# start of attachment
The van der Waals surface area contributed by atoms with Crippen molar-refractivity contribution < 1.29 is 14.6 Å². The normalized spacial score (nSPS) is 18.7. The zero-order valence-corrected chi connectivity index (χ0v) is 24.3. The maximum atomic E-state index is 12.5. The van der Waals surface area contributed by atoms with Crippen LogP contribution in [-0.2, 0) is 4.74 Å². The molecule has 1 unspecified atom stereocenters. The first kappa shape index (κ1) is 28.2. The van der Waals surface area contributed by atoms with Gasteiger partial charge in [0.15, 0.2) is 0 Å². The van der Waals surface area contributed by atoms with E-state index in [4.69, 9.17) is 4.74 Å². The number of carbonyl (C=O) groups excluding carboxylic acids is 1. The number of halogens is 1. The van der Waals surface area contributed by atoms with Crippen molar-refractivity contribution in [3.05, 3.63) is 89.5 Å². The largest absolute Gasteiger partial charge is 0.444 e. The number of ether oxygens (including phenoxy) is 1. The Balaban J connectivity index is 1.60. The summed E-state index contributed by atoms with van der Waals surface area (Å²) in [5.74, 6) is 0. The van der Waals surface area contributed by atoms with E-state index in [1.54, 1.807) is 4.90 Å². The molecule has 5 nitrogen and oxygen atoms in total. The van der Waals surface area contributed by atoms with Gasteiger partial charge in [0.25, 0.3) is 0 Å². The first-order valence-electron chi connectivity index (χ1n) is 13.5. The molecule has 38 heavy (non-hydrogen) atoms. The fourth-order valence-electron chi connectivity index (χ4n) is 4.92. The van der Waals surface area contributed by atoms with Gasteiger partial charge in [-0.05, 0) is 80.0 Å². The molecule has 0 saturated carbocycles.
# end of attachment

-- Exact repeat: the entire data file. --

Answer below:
The van der Waals surface area contributed by atoms with Crippen molar-refractivity contribution < 1.29 is 14.6 Å². The normalized spacial score (nSPS) is 18.7. The zero-order valence-corrected chi connectivity index (χ0v) is 24.3. The maximum atomic E-state index is 12.5. The van der Waals surface area contributed by atoms with Crippen LogP contribution in [-0.2, 0) is 4.74 Å². The molecule has 1 unspecified atom stereocenters. The first kappa shape index (κ1) is 28.2. The van der Waals surface area contributed by atoms with Gasteiger partial charge in [0.15, 0.2) is 0 Å². The van der Waals surface area contributed by atoms with E-state index in [4.69, 9.17) is 4.74 Å². The number of carbonyl (C=O) groups excluding carboxylic acids is 1. The number of halogens is 1. The van der Waals surface area contributed by atoms with Crippen molar-refractivity contribution in [3.05, 3.63) is 89.5 Å². The largest absolute Gasteiger partial charge is 0.444 e. The number of ether oxygens (including phenoxy) is 1. The Balaban J connectivity index is 1.60. The summed E-state index contributed by atoms with van der Waals surface area (Å²) in [5.74, 6) is 0. The van der Waals surface area contributed by atoms with E-state index in [1.54, 1.807) is 4.90 Å². The molecule has 5 nitrogen and oxygen atoms in total. The van der Waals surface area contributed by atoms with Gasteiger partial charge in [0.25, 0.3) is 0 Å². The first-order valence-electron chi connectivity index (χ1n) is 13.5. The molecule has 38 heavy (non-hydrogen) atoms. The fourth-order valence-electron chi connectivity index (χ4n) is 4.92. The van der Waals surface area contributed by atoms with Gasteiger partial charge in [-0.05, 0) is 80.0 Å². The molecule has 0 saturated carbocycles.